Well, yes and no.
Romans 8 contains a treasure trove of opportunities for bad hermeneutics. If there were an island of misfit Christian merchandise, Romans 8 would have a neighborhood of its own. We’ll start right at the top, but for more see “It’s All Good” and “Christian Superpowers”.
There is a phrase in Romans – “no condemnation” – that has taken on a life of its own. It sounds almost as if we’re off the hook. Nothing can touch us. We are not condemned and nothing can be held against us. In a sense that is true, but it is a limited sense. At least it is more limited than the sense we get from reading the t-shirts.
The book of Romans is something of a textbook of theology. Paul wrote this book in the middle of his third missionary journey. After his conversion on the road to Damascus he covered an extraordinary amount of ground. He started some churches and visited with a number of other churches already in existence. We have a number of the letters he wrote to these churches, though undoubtedly there were more. Romans stands out as a letter written to a church he had not visited yet, and it is unclear whether he ever had the opportunity to see them. Perhaps it is due to this fact that Paul wrote a more complete treatment of Christianity than he did to the other churches. Since he had not visited with them, it seems that he made the extra effort to cover the most important topics rather than focus on individual issues of special interest as he did in many other writings.
Crash Course: Romans 1-7
Paul leads off with God’s wrath against humanity because of their sin. He says that no one can plead ignorance because God has made his existence evident in creation itself. ((Romans 1-2)) So we do not delude ourselves, he adds that even at our best we all fall short of God’s standard ((Romans 3:23)). And even if we could, this standard would not save us anyway. The only thing that can save us is faith – and not faith itself, but the object of that faith, Jesus Christ. Faith in Jesus is what is necessary to overcome the penalty of sin and be justified (made in right standing) with God. Those who truly believe can consider themselves to be “dead to sin, but alive to God” ((Romans 6:11)) Being released from the law, we are now bound to Christ. And yet, we still find ourselves doing what we don’t want to do and not doing the things we know that we ought to. Paul says, “So then, I myself serve the law of God with my mind, but with my flesh I serve the law of sin.” ((Romans 7:25)) Paul considers himself wretched for this behavior and despairs wondering who will save him from that predicament. He then answers his own question by thanking God for providing Jesus to deliver him.
Then we arrive at our verse.
“There is therefore now no condemnation for those who are in Christ Jesus.” – Romans 8:1
Some people say, “when you read ‘therefore’, you need to figure out what it is there for.” Cute saying, and it’s a good rule of thumb. So what is the therefore there for? It refers to the first 7 chapters that we just reviewed.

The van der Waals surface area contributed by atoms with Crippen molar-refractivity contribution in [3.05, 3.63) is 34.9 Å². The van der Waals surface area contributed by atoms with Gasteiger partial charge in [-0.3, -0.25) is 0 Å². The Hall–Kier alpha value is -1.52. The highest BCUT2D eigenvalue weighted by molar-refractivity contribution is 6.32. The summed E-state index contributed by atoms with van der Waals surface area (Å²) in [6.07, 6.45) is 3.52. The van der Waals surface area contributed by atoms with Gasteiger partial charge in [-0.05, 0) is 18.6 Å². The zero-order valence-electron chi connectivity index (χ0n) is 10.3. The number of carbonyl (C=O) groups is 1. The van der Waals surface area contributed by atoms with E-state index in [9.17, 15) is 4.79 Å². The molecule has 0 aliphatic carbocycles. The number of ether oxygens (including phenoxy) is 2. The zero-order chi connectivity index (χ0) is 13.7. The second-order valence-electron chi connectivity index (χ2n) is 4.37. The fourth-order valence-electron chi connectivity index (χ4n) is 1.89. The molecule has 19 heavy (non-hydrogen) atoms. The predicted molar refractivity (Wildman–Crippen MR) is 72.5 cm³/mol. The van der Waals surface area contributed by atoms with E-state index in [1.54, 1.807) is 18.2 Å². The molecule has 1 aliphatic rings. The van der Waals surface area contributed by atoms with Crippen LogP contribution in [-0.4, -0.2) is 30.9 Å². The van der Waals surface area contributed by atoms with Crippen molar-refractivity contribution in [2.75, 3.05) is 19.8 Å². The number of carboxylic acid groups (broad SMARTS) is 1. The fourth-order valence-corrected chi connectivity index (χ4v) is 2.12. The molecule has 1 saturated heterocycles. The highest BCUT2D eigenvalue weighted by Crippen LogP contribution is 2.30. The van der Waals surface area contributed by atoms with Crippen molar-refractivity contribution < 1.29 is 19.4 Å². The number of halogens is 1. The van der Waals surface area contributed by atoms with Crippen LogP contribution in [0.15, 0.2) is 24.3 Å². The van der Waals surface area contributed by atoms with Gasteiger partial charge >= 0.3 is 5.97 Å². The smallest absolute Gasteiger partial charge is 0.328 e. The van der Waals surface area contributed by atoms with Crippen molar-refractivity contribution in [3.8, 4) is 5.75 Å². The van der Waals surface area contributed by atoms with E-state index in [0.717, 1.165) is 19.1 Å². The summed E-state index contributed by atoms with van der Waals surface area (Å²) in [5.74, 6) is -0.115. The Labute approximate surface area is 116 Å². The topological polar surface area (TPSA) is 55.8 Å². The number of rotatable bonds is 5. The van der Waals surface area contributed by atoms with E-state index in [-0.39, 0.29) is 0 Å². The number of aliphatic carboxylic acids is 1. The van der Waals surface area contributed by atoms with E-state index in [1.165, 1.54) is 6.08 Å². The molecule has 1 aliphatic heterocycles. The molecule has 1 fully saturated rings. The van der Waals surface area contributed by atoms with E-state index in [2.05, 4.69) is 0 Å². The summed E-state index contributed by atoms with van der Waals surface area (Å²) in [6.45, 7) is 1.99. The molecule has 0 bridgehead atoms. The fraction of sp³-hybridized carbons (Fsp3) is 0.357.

Why “now”? What was “then”?
“Then” was the time when the Jews lived under the law. “Then” is the time that Gentiles did not have immediate access to God. “Then” is over.
“Now” is the time since Christ came and died and rose and ended the old system. “Now”, Jews are free from the curse of the law. “Now”, everyone has access to God.
In context, this principle makes perfect sense. We are wretched creatures because we continue to sin even though our minds pursue Christ, yet there is no condemnation. Why? Because Christ atoned for our sins. Because he took the blame. He reconciled us to God. We no longer stand condemned, but reconciled.
So We’re Totally Free?
Free from the consequences of sin, absolutely!
Here’s the reason I opened with “yes, and no”. We’re off the hook when it comes to spending an eternity separated from God, and that is the best news ever. But that doesn’t mean our life here is free from consequence. Sometimes we do have to pay for our actions, and sometimes that is unpleasant. Often in relationships we wrong one another, and God has instructed our fellow Christians to point this out in order to bring restoration. Some of us fall into false teaching and the church is to lovingly rebuke and correct us at these times. And there is also the matter of the Holy Spirit who comes alongside us to convict us of wrong. None of these is condemnation – they are simply examples of the body of Christ (and God himself) functioning properly.
The condemnation Paul speaks of is the condemnation that leads us to eternal separation from God. Those in Christ are free from this. Others are not. But all still live in this fallen world where we bears one another’s burdens and accept correction from God, often through others, that we might glorify him and also share in his glory. ((Romans 8:17))
(For more on this, read the book of Romans itself, and check out the links at the top of this post.)